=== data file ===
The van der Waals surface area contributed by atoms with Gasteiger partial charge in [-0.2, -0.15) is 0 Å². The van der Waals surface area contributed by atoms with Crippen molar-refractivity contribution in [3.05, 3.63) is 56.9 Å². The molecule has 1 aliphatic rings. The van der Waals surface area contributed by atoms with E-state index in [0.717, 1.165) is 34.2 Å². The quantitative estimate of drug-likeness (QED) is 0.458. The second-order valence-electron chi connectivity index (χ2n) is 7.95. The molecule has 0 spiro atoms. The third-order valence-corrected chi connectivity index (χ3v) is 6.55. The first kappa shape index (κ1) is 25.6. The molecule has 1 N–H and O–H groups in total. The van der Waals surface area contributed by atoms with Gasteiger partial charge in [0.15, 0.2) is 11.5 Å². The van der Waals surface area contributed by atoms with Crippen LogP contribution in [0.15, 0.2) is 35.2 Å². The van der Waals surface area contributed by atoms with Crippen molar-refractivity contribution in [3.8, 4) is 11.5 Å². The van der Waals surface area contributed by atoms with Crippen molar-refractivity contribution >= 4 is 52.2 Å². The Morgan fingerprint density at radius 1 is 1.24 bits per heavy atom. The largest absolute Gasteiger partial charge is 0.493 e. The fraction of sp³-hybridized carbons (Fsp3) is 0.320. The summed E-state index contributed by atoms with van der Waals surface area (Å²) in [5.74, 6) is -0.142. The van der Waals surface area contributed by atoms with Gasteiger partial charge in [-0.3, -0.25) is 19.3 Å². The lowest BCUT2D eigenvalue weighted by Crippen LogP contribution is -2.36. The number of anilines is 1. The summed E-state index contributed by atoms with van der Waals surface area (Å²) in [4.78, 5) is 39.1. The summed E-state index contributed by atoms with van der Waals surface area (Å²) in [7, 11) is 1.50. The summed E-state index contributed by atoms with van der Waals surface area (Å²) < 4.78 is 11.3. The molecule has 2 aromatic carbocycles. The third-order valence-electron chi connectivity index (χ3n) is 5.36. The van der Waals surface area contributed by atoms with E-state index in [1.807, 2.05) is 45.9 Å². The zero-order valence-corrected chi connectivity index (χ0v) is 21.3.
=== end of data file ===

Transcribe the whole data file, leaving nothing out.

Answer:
The van der Waals surface area contributed by atoms with Gasteiger partial charge in [-0.2, -0.15) is 0 Å². The van der Waals surface area contributed by atoms with Crippen molar-refractivity contribution in [3.05, 3.63) is 56.9 Å². The molecule has 1 aliphatic rings. The van der Waals surface area contributed by atoms with E-state index in [0.717, 1.165) is 34.2 Å². The quantitative estimate of drug-likeness (QED) is 0.458. The second-order valence-electron chi connectivity index (χ2n) is 7.95. The molecule has 0 spiro atoms. The third-order valence-corrected chi connectivity index (χ3v) is 6.55. The first kappa shape index (κ1) is 25.6. The molecule has 1 N–H and O–H groups in total. The van der Waals surface area contributed by atoms with Gasteiger partial charge in [0.15, 0.2) is 11.5 Å². The van der Waals surface area contributed by atoms with Crippen LogP contribution in [0.15, 0.2) is 35.2 Å². The van der Waals surface area contributed by atoms with Crippen molar-refractivity contribution in [3.8, 4) is 11.5 Å². The van der Waals surface area contributed by atoms with Crippen molar-refractivity contribution >= 4 is 52.2 Å². The Morgan fingerprint density at radius 1 is 1.24 bits per heavy atom. The largest absolute Gasteiger partial charge is 0.493 e. The fraction of sp³-hybridized carbons (Fsp3) is 0.320. The summed E-state index contributed by atoms with van der Waals surface area (Å²) in [5.74, 6) is -0.142. The van der Waals surface area contributed by atoms with Gasteiger partial charge in [-0.3, -0.25) is 19.3 Å². The lowest BCUT2D eigenvalue weighted by Crippen LogP contribution is -2.36. The number of anilines is 1. The summed E-state index contributed by atoms with van der Waals surface area (Å²) in [4.78, 5) is 39.1. The summed E-state index contributed by atoms with van der Waals surface area (Å²) in [7, 11) is 1.50. The summed E-state index contributed by atoms with van der Waals surface area (Å²) < 4.78 is 11.3. The molecule has 2 aromatic carbocycles. The third-order valence-electron chi connectivity index (χ3n) is 5.36. The van der Waals surface area contributed by atoms with E-state index in [1.807, 2.05) is 45.9 Å². The zero-order valence-corrected chi connectivity index (χ0v) is 21.3.